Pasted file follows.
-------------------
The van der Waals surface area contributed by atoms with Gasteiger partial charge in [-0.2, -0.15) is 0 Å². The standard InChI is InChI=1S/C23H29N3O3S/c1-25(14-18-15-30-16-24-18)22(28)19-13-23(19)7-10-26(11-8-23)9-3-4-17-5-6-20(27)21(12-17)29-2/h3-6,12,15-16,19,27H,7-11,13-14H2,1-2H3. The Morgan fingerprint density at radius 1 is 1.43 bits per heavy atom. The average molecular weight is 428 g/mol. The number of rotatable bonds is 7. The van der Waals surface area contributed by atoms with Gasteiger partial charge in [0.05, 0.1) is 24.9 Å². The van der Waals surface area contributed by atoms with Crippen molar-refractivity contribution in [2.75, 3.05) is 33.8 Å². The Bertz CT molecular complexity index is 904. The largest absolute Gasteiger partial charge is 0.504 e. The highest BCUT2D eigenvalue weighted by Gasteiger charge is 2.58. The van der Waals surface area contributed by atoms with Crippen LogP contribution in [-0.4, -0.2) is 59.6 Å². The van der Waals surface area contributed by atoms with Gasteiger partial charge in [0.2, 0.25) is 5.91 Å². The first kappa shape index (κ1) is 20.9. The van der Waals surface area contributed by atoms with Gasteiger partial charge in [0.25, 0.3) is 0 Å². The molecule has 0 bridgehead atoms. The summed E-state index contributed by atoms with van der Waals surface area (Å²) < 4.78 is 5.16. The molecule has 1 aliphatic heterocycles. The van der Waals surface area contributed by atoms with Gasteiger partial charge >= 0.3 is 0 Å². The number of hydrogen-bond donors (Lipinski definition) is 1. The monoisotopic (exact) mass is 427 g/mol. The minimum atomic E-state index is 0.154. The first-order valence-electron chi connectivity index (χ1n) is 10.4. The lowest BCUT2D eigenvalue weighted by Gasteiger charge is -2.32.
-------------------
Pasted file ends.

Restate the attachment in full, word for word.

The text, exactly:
The van der Waals surface area contributed by atoms with Gasteiger partial charge in [-0.2, -0.15) is 0 Å². The standard InChI is InChI=1S/C23H29N3O3S/c1-25(14-18-15-30-16-24-18)22(28)19-13-23(19)7-10-26(11-8-23)9-3-4-17-5-6-20(27)21(12-17)29-2/h3-6,12,15-16,19,27H,7-11,13-14H2,1-2H3. The Morgan fingerprint density at radius 1 is 1.43 bits per heavy atom. The average molecular weight is 428 g/mol. The number of rotatable bonds is 7. The van der Waals surface area contributed by atoms with Gasteiger partial charge in [0.05, 0.1) is 24.9 Å². The van der Waals surface area contributed by atoms with Crippen molar-refractivity contribution in [2.75, 3.05) is 33.8 Å². The Bertz CT molecular complexity index is 904. The largest absolute Gasteiger partial charge is 0.504 e. The highest BCUT2D eigenvalue weighted by Gasteiger charge is 2.58. The van der Waals surface area contributed by atoms with Crippen LogP contribution in [-0.4, -0.2) is 59.6 Å². The van der Waals surface area contributed by atoms with Gasteiger partial charge in [0.2, 0.25) is 5.91 Å². The first kappa shape index (κ1) is 20.9. The van der Waals surface area contributed by atoms with Gasteiger partial charge in [0.25, 0.3) is 0 Å². The molecule has 0 bridgehead atoms. The summed E-state index contributed by atoms with van der Waals surface area (Å²) < 4.78 is 5.16. The molecule has 1 aliphatic heterocycles. The van der Waals surface area contributed by atoms with Gasteiger partial charge >= 0.3 is 0 Å². The number of hydrogen-bond donors (Lipinski definition) is 1. The monoisotopic (exact) mass is 427 g/mol. The minimum atomic E-state index is 0.154. The first-order valence-electron chi connectivity index (χ1n) is 10.4. The lowest BCUT2D eigenvalue weighted by Gasteiger charge is -2.32.